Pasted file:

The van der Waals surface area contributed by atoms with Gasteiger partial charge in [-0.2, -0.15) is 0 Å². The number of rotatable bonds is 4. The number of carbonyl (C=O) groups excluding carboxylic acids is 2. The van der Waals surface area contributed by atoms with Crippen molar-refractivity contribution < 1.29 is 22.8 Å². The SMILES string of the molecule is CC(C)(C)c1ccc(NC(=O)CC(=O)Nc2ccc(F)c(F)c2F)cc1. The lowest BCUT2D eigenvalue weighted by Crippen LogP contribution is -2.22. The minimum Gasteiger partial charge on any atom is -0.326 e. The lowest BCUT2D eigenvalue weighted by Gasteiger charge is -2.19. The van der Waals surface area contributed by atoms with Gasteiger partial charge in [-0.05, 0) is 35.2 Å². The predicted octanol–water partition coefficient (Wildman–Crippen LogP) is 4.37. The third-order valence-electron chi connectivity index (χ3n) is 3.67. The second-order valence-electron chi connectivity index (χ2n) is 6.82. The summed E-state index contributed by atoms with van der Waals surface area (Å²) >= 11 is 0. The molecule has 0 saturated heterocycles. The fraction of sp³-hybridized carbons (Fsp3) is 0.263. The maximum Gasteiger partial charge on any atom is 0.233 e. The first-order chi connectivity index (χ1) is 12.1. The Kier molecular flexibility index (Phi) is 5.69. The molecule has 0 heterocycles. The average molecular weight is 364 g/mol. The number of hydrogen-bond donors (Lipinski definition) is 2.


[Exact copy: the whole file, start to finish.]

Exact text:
The van der Waals surface area contributed by atoms with Gasteiger partial charge in [-0.2, -0.15) is 0 Å². The number of rotatable bonds is 4. The number of carbonyl (C=O) groups excluding carboxylic acids is 2. The van der Waals surface area contributed by atoms with Crippen molar-refractivity contribution < 1.29 is 22.8 Å². The SMILES string of the molecule is CC(C)(C)c1ccc(NC(=O)CC(=O)Nc2ccc(F)c(F)c2F)cc1. The lowest BCUT2D eigenvalue weighted by Crippen LogP contribution is -2.22. The minimum Gasteiger partial charge on any atom is -0.326 e. The lowest BCUT2D eigenvalue weighted by Gasteiger charge is -2.19. The van der Waals surface area contributed by atoms with Gasteiger partial charge in [-0.05, 0) is 35.2 Å². The predicted octanol–water partition coefficient (Wildman–Crippen LogP) is 4.37. The third-order valence-electron chi connectivity index (χ3n) is 3.67. The second-order valence-electron chi connectivity index (χ2n) is 6.82. The summed E-state index contributed by atoms with van der Waals surface area (Å²) >= 11 is 0. The molecule has 0 saturated heterocycles. The fraction of sp³-hybridized carbons (Fsp3) is 0.263. The maximum Gasteiger partial charge on any atom is 0.233 e. The first-order chi connectivity index (χ1) is 12.1. The Kier molecular flexibility index (Phi) is 5.69. The molecule has 0 heterocycles. The average molecular weight is 364 g/mol. The number of hydrogen-bond donors (Lipinski definition) is 2.